Book Reviews: August 2020

August 1st, 2020
Some great book recommendations from our fabulous bookshop! Call or order online to support them during these tough times!

Steyning Bookshop - 01903 812062 Open Monday - Saturday: 9:30 - 17:30
The Glass Hotel by Emily St John Mandel.
Pan Macmillan £14.99 HB.

Emily St John Mandel’s previous novel, the best-selling cult hit ‘Station Eleven’ uncomfortably imagined a post-pandemic world, ravaged by a lethal swine-flu. Fans of ‘Station Eleven’ will spot familiar characters and settings in her poignant, evocative new novel, ‘The Glass Hotel’, which hovers in a parallel universe, just before the pandemic, and centres on the 2008 financial crash and the spectacular toppling of a Ponzi scheme. This is an exquisitely other-worldly novel, which, like the Glass Hotel of its title, is somehow crystalline and prismatic, with multiple threads of narrative interweaving through time.
The story centres on Vincent, a directionless young woman working as a bartender at the Glass Hotel in a remote Vancouver island location, who is picked up by a wealthy financier, and, chameleon-like, adapts to a new life as a trophy-wife. She drifts through this life, oddly untouched by the trappings of immense wealth, until it all comes crashing down after her husband’s unscrupulous financial dealings come back to bite him.
The narrative glitches back and forth in time, before and after the Ponzi scheme collapse, snapshotting its victims and perpetrators, returning again and again to Vincent, her childhood on the remote island, her troubled, drug-addicted brother, beginning and ending with the eventual mystery of her disappearance while working on board a cargo ship. Cleverly constructed with intricate layers, sensitive characterizations, and writing which is both precise and dream-like, this will appeal to fans of writers such as David Mitchell (whose brilliant new novel Utopia Avenue was out in July)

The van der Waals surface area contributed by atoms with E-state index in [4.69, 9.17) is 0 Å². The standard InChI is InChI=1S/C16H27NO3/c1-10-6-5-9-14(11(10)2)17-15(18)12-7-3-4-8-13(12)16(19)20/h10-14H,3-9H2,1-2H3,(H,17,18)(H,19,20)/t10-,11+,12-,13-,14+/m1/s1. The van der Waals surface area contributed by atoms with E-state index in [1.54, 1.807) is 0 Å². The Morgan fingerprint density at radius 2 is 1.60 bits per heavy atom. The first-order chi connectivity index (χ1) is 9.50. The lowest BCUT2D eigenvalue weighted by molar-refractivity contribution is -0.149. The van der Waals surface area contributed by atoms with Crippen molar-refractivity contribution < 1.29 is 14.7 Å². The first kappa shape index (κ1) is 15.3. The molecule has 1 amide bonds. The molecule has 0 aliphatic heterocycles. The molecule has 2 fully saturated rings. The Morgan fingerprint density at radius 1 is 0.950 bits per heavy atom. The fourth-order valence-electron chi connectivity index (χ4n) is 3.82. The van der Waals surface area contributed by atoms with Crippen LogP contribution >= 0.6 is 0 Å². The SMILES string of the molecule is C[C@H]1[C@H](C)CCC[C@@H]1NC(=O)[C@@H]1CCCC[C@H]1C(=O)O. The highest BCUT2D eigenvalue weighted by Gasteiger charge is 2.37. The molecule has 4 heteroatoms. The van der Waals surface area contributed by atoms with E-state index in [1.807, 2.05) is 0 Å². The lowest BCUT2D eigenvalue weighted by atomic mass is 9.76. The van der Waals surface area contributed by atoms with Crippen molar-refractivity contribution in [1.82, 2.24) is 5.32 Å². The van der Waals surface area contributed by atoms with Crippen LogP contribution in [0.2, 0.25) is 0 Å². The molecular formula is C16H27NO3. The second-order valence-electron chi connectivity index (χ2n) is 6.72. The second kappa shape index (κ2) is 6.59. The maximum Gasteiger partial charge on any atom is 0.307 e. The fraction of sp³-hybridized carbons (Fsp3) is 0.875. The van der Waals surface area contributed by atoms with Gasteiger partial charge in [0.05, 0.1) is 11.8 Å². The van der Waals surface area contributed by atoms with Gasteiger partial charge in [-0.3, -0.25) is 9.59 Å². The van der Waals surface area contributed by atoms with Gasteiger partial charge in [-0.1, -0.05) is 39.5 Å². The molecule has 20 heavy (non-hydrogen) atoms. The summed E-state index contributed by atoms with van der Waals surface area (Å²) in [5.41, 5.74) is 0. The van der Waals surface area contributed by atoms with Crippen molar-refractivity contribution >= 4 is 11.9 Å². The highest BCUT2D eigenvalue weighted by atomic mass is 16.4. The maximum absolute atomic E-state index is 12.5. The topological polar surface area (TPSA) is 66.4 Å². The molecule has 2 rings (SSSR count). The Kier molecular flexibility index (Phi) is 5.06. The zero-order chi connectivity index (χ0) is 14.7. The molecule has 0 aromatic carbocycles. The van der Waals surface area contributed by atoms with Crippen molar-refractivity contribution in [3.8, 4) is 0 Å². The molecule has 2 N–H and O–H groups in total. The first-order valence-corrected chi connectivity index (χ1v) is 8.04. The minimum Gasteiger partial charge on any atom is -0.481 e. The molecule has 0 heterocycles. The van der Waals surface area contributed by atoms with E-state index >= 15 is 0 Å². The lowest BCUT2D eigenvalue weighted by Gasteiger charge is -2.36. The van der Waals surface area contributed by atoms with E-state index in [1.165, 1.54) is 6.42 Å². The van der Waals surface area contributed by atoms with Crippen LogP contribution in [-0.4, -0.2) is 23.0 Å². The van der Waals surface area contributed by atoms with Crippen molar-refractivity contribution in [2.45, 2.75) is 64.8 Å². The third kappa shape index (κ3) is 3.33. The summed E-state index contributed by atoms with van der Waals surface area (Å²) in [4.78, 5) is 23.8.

Down Cemetery Road by Mick Herron
John Murray £8.99 Pub 6th August

A welcome reprint of an early series by Mick Herron whose Slough House series of quietly humorous spy stories has been enormously popular. This, Herron’s first novel, is a thriller which, while not spy fiction, has undercurrents of conspiracy and government misdoing. When a house explodes in a quiet Oxford suburb and a young girl disappears in the aftermath, neighbour Sarah Tucker becomes obsessed with finding her, and is soon enmeshed in a succession of bewildering discoveries which threaten her own life. 'Good characterisation, dialogue and a well-paced narrative make this confident first novel frighteningly plausible' Daily Telegraph

Intimations: Six Essays by Zadie Smith.
Penguin £8.99 Pub 6th August.

Recent events prompted a couple of the bookshop staff to re-read White Teeth by Zadie Smith, written 20 years ago. Such a brilliant book - the writing still compels and the subject matter is still so relevant. So we are very pleased to see this fascinating series of essays on the experience of lockdown published this month. Zadie can never write a dull sentence and this collection is a very personal, witty and intelligent response to a period which has had such a profound effect upon us all.

Pizazz by Sophy Henn
Simon & Schuster £6.99

Sussex-based author and illustrator Sophy Henn is a firm local favourite having wowed local primary schools with her highly entertaining author visits for her previous series, the hilarious Bad Nana books. Her young fans will be delighted that she’s now back with the first in a new series for readers aged 7-10. ‘Pizazz’ is a 9 year old girl who just happens to have …SUPER POWERS! If you think being born into a family of super-heroes sounds cool, think again! Pizazz has to wear the same flappy-caped outfit EVERY DAY, it’s a PAIN always having to go off to save the world at inconvenient times, sometimes she doesn’t want to ALWAYS be the good guy, and try explaining your WEIRD super-hero family to friends at your new school….!

The Soup Movement by Ben Davis
OUP £6.99 published 20th August.

Another book for middle range readers from a children’s author who went down very well when he visited Steyning Grammar School a few years ago. This is a tale about a young lad recovering from an illness and starting a new school who is embarrassed by the homemade soup his mother makes him take in for lunch each day. Giving it to a homeless man starts a chain of amusing events which he could not have foreseen. Heartwarming.
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